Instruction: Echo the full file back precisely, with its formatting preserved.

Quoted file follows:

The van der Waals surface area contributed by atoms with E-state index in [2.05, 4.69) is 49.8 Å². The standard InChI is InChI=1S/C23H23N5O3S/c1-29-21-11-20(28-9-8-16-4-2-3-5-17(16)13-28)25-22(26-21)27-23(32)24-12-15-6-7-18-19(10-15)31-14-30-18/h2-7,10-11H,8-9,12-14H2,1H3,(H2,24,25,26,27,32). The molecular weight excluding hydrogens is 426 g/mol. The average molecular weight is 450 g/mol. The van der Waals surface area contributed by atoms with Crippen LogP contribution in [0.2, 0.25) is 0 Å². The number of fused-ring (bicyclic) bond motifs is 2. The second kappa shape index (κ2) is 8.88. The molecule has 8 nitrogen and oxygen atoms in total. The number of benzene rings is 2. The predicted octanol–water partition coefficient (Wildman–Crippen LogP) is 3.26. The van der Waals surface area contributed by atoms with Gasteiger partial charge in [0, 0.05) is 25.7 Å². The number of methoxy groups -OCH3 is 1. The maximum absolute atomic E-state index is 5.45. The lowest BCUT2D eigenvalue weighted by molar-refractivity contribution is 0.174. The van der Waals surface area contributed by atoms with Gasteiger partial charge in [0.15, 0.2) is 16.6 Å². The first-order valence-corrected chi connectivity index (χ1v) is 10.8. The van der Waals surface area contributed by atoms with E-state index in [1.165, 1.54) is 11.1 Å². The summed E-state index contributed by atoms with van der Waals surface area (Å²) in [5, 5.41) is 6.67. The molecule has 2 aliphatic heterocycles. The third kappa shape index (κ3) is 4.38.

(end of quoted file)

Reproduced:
The van der Waals surface area contributed by atoms with E-state index in [2.05, 4.69) is 49.8 Å². The standard InChI is InChI=1S/C23H23N5O3S/c1-29-21-11-20(28-9-8-16-4-2-3-5-17(16)13-28)25-22(26-21)27-23(32)24-12-15-6-7-18-19(10-15)31-14-30-18/h2-7,10-11H,8-9,12-14H2,1H3,(H2,24,25,26,27,32). The molecular weight excluding hydrogens is 426 g/mol. The average molecular weight is 450 g/mol. The van der Waals surface area contributed by atoms with Crippen LogP contribution in [0.2, 0.25) is 0 Å². The number of fused-ring (bicyclic) bond motifs is 2. The second kappa shape index (κ2) is 8.88. The molecule has 8 nitrogen and oxygen atoms in total. The number of benzene rings is 2. The predicted octanol–water partition coefficient (Wildman–Crippen LogP) is 3.26. The van der Waals surface area contributed by atoms with Gasteiger partial charge in [0, 0.05) is 25.7 Å². The number of methoxy groups -OCH3 is 1. The maximum absolute atomic E-state index is 5.45. The lowest BCUT2D eigenvalue weighted by molar-refractivity contribution is 0.174. The van der Waals surface area contributed by atoms with Gasteiger partial charge in [0.15, 0.2) is 16.6 Å². The first-order valence-corrected chi connectivity index (χ1v) is 10.8. The van der Waals surface area contributed by atoms with E-state index in [1.165, 1.54) is 11.1 Å². The summed E-state index contributed by atoms with van der Waals surface area (Å²) in [5, 5.41) is 6.67. The molecule has 2 aliphatic heterocycles. The third kappa shape index (κ3) is 4.38.